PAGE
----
Eric Suppiger, analyst at Signal Hill, noted that Juniper, which began as a company selling routers to telecom carriers, acquired an enterprise networking business when it purchased Netscreen for USD 4bn in 2004. However, continued Suppiger, it lacks a wireless portfolio to compete with Cisco Systems. The second analyst said “Juniper needs a wireless play.”
Suppiger predicted Juniper will acquire either Aruba or Meru, but not both since they sell similar products.
One of the main attacks Juniper currently endures is that they don’t offer end-to-end solutions for the enterprise, a problem they’ve been working hard to fix. A wireless play would go a long ways towards letting IT organizations become “Juniper shops,” and both Aruba and Meru are names taking seriously in wireless networking circles, although the latter’s non-traditional “blanket” approach might give some pause.
Image courtesy of Dylan Horrocks.]]>
That possibility sounded pretty remote when I spoke with Cisco this afternoon. Ben Gibson, senior director of mobility solutions marketing for Cisco, said the company views channel layering/blanketing solutions (like Meru and Extricom use) as different, but not necessarily in a good way. He said these implementations, while they may or may not explicitly break standards, break the standards spirit and this has been shown, he said, to cause problems for other nearby networks. “I think it also introduces a lot of questions about such an approach to really scale properly,” he said. Cisco has been touting their Duke case study as the world’s largest .11n network, so it would seem they have scale down pretty well.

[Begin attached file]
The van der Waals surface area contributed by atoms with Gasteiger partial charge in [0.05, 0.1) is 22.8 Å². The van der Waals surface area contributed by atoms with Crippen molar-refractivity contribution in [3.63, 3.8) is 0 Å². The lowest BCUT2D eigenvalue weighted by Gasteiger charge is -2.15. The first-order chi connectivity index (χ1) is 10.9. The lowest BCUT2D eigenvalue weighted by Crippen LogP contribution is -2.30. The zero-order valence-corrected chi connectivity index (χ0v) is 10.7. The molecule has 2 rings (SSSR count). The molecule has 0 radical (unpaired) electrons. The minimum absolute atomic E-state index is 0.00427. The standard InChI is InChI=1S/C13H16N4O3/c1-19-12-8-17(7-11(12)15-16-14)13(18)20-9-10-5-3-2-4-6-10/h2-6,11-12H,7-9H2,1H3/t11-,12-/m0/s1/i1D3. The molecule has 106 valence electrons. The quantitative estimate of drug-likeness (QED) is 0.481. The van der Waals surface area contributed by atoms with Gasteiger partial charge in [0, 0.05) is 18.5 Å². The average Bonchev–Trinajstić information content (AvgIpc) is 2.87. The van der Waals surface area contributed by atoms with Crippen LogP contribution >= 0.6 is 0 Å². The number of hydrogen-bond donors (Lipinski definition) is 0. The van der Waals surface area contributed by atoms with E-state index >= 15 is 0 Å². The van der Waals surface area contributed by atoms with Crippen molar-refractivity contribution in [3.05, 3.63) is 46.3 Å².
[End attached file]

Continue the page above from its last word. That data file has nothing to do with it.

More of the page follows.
Cisco also wasn’t too happy with the designation of “fourth generation.” Gibson said most of the problems these systems solve have already been solved better by traditional players (namely Cisco). Sub-50 ms hand offs. Seamless VoIP calling. Ubiquitous, consistent wireless access no matter where you are or or how the wind is blowing. All with what they tout as better, more complete security.
“The next generation to me is, how do you turn it from a wireless network to a true mobility application network?” Gibson said. He said it was Cisco, not Meru/Extricom, who was paving the way for this fourth generation with integrated device chips that can boost wireless performance, with VoIP handsets, with location-aware applications.
So no love lost between Cisco and the new(er) kids on the block, but then again both Extricom and Meru didn’t particularly seem to enjoy being lumped together when I talked to them. It’s a pretty cut-throat industry, not the least because it appears primed to get much bigger over the next few years as enterprises start to look at the real possibility of going almost 100% wireless, meaning huge opportunities for the winners.
Enjoy watching the back and forth? Cisco’s mobility blog has posts that explain why they’re better than Aruba and, more amusingly, draw networking lessons from pre-marital classes. I couldn’t find blogs for any of the other wireless vendors.
As for me, I honestly couldn’t say who has the best approach, but feel free to leave your thoughts in the comments or, if you’ve had first-hand experience with some of the platforms, e-mail me at email@example.com. Who knows, maybe there will even be a CCNA Video Mentor in it for you if you’re interviewed.]]>